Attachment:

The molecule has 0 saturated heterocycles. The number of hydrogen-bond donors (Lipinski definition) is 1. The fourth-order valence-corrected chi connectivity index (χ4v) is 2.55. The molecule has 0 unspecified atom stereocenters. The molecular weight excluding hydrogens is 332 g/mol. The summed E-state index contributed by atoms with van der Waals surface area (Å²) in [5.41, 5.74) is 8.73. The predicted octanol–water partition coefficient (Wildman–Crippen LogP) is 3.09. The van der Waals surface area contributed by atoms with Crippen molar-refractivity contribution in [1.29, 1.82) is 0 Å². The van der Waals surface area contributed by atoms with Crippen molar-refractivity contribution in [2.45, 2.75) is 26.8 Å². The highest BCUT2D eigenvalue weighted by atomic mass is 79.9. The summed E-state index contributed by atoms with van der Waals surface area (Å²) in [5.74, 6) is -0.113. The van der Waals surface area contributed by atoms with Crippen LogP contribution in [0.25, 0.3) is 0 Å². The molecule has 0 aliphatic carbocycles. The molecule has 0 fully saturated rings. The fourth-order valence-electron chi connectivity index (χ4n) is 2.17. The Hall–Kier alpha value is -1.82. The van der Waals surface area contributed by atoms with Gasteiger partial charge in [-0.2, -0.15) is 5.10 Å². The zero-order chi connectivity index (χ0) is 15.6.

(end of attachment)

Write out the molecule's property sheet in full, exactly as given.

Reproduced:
The molecule has 0 saturated heterocycles. The number of hydrogen-bond donors (Lipinski definition) is 1. The fourth-order valence-corrected chi connectivity index (χ4v) is 2.55. The molecule has 0 unspecified atom stereocenters. The molecular weight excluding hydrogens is 332 g/mol. The summed E-state index contributed by atoms with van der Waals surface area (Å²) in [5.41, 5.74) is 8.73. The predicted octanol–water partition coefficient (Wildman–Crippen LogP) is 3.09. The van der Waals surface area contributed by atoms with Crippen molar-refractivity contribution in [1.29, 1.82) is 0 Å². The van der Waals surface area contributed by atoms with Crippen molar-refractivity contribution in [2.45, 2.75) is 26.8 Å². The highest BCUT2D eigenvalue weighted by atomic mass is 79.9. The summed E-state index contributed by atoms with van der Waals surface area (Å²) in [5.74, 6) is -0.113. The van der Waals surface area contributed by atoms with Crippen LogP contribution in [0.25, 0.3) is 0 Å². The molecule has 0 aliphatic carbocycles. The molecule has 0 fully saturated rings. The fourth-order valence-electron chi connectivity index (χ4n) is 2.17. The Hall–Kier alpha value is -1.82. The van der Waals surface area contributed by atoms with Gasteiger partial charge in [-0.2, -0.15) is 5.10 Å². The zero-order chi connectivity index (χ0) is 15.6.